Lively MindsGovernment lawyer Alison Naftalin, then aged 27, was inspired to set up overseas development charity Lively Minds following 2 months volunteering at a primary school in Tamale, Ghana, in July 2007.

Alison says of her time teaching in Tamale:

The school had over 70 children crammed into a classroom with no books or resources. The teacher in charge was untrained and using rote learning methods – asking kids to repeat phrases such as “the earth rotates around the sun” without checking their understanding of the concepts. I then discovered that this school was one of the more privileged. The situation was far worse in villages further away from town.

When I returned to the UK I couldn’t get Ghana out my head and wanted to try and make a difference to the lives of at least some children. I handed in my notice, and with just £1,000 raised through friends and family, travelled independently back to Ghana.

Mary’s story is one that’s typical of the 6 year olds I meet. She lives in Tijo – a deprived village in Northern Ghana. Her mother, Fatima, has never been to school and doesn’t know simple and vital ways to support Mary’s development. Mary misses out on so many crucial opportunities that could make such a big difference to her future.

Lively MindsSo I had the idea of training mothers, like Fatima, to run their own Play Centres for kids in their villages – using toys made from local materials so that they could continue to run after I’d left. This would give children like Mary a chance to learn through play at a young age, when this type of creative education makes such a difference to their future development.

I forged links with a local teacher, David Abukuari, and together we set up 3 Play Centres, training over 50 mothers and reaching over 300 children. I then decided to travel to Uganda to trial the programme in deprived communities there. I partnered with Sarah Kanyonga – the founder of a women’s counselling centre – and together we trained another 200 women to run Play Centres in 7 villages.

The Play Centres took off like wildfire and were a huge success. The children were gaining problem solving, creative thinking and numeracy skills through play and importantly the mothers were benefiting too. For the first time in their lives they were considered role models in their communities.  They told me how they felt more confident and gained so much from the peer support of the other mothers. They were determined to make sure their children attend school to give them the chances they never had.
We were constantly being approached by new villages asking us to set up Centres in their communities and both David and Sarah asked if they could continue the work. So I set us up as a charity on my return to the UK in August 2008 and Lively Minds was born!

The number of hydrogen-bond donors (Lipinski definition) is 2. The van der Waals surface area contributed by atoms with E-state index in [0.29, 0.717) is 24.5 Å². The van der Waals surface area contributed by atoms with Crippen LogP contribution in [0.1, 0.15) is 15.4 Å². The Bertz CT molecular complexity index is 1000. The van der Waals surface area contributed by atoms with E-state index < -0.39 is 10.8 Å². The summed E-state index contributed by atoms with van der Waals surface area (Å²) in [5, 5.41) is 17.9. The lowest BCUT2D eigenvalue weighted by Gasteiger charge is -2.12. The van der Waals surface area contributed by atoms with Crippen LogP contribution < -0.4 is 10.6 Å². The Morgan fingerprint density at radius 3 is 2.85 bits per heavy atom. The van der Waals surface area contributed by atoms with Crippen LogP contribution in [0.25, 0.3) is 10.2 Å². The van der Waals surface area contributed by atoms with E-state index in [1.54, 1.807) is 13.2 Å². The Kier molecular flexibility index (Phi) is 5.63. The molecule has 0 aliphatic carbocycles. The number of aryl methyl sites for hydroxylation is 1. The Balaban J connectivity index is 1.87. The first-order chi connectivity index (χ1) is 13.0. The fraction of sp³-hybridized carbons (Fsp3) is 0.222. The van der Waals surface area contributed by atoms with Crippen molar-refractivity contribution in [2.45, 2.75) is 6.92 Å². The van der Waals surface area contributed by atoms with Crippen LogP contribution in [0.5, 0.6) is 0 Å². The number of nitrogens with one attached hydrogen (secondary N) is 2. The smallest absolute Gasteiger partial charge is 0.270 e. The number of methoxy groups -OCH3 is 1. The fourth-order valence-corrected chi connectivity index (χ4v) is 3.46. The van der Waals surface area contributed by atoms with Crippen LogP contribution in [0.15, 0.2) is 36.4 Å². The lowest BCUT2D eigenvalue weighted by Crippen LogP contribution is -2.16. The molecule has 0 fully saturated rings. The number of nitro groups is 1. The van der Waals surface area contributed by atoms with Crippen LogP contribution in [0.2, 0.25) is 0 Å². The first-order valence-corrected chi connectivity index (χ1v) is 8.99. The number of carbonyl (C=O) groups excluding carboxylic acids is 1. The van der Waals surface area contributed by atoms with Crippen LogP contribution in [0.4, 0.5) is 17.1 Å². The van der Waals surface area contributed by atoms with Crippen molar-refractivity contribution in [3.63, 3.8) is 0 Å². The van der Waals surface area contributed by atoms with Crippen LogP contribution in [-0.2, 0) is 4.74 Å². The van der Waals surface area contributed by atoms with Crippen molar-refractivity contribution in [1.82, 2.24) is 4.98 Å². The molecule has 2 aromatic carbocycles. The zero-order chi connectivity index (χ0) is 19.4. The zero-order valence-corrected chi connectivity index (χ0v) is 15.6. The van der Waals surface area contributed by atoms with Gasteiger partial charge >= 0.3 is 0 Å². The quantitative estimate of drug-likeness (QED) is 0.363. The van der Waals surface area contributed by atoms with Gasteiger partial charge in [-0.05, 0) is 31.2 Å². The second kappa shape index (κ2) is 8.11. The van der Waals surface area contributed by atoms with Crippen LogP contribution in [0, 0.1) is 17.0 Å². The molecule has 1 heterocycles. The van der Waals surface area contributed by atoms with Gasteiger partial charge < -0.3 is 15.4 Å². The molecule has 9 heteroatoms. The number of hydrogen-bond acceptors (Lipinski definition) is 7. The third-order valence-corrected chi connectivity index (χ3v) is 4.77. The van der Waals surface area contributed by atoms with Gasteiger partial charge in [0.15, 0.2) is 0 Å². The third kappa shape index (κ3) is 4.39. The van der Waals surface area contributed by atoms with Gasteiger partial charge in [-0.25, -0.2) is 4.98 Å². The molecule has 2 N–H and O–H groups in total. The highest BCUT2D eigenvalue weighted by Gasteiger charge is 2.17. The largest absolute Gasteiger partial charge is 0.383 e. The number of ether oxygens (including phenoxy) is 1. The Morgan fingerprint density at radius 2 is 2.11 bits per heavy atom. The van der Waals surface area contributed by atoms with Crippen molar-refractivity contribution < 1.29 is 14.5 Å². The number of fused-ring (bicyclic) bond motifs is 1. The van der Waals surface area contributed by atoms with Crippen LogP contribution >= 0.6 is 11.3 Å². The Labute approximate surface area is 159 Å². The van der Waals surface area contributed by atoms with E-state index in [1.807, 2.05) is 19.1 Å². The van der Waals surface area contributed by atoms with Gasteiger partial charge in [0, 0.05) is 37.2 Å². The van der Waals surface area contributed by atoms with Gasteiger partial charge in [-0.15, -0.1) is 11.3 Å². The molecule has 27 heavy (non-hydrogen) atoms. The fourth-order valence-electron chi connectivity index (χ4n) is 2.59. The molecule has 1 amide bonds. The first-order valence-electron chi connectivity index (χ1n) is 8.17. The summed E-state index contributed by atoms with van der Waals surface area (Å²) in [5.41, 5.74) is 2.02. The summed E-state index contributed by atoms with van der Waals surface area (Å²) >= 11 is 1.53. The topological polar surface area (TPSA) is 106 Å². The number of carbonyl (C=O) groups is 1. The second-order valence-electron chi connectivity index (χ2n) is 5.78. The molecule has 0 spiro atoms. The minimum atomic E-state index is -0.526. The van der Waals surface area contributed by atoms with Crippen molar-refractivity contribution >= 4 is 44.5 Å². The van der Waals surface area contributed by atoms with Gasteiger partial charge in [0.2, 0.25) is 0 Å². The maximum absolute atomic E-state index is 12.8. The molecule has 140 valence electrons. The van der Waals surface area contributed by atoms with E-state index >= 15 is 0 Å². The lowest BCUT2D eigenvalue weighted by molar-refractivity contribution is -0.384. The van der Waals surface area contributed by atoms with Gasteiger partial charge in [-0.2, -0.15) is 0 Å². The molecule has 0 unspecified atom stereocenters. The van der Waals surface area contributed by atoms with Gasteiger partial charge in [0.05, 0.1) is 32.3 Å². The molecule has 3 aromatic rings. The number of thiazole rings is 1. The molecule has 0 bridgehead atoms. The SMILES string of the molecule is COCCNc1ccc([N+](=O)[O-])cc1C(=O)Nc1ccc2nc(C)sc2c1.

I returned to my job as a government lawyer, taking a pay-cut to work part time so I could dedicate one day a week to run Lively Minds from my North London flat! I used my annual leave to return to Ghana and Uganda to check in on the projects.

In September 2012 we were fortunate to secure a grant from a charitable foundation and since then I’ve been working for the charity full time. It’s been a challenge – I’ve had to take a further drop in salary, and move back to my family home – but its been worth it.

This year marks our 5th birthday and I am so proud of everything we’ve achieved and how we’ve grown. We’re now 17 members of expert local staff in Ghana and Uganda. We’ve trained over 2,000 women to run Play Centres in 67 communities. We continue to empower the mothers we’ve trained – providing monthly capacity workshops to give them new skills to help further improve their lives.

SONY DSCWe also launched a Reading Scheme project in 23 of our communities – providing children’s books to deprived Primary Schools and training upper Primary School children to read the books aloud in an interactive way, translating into the local language. These “Readers” then run weekly reading sessions for younger children at the school, improving literacy, comprehension and communication skills of primary children and promoting a culture of reading. Together our projects have enabled us to reach over 17,800 children to date.

Over the next 12 months we plan to set up 23 new Play Centres and 10 new Reading Schemes so we can reach thousands more children who desperately need our help. But we can only do this with the support of generous people like you.

A donation of just £11 could enable a child living in poverty to attend a Play Centre for a whole year – giving them a better start in life and the chance for a brighter future.

If you would like to donate today or find out more about our work, please visit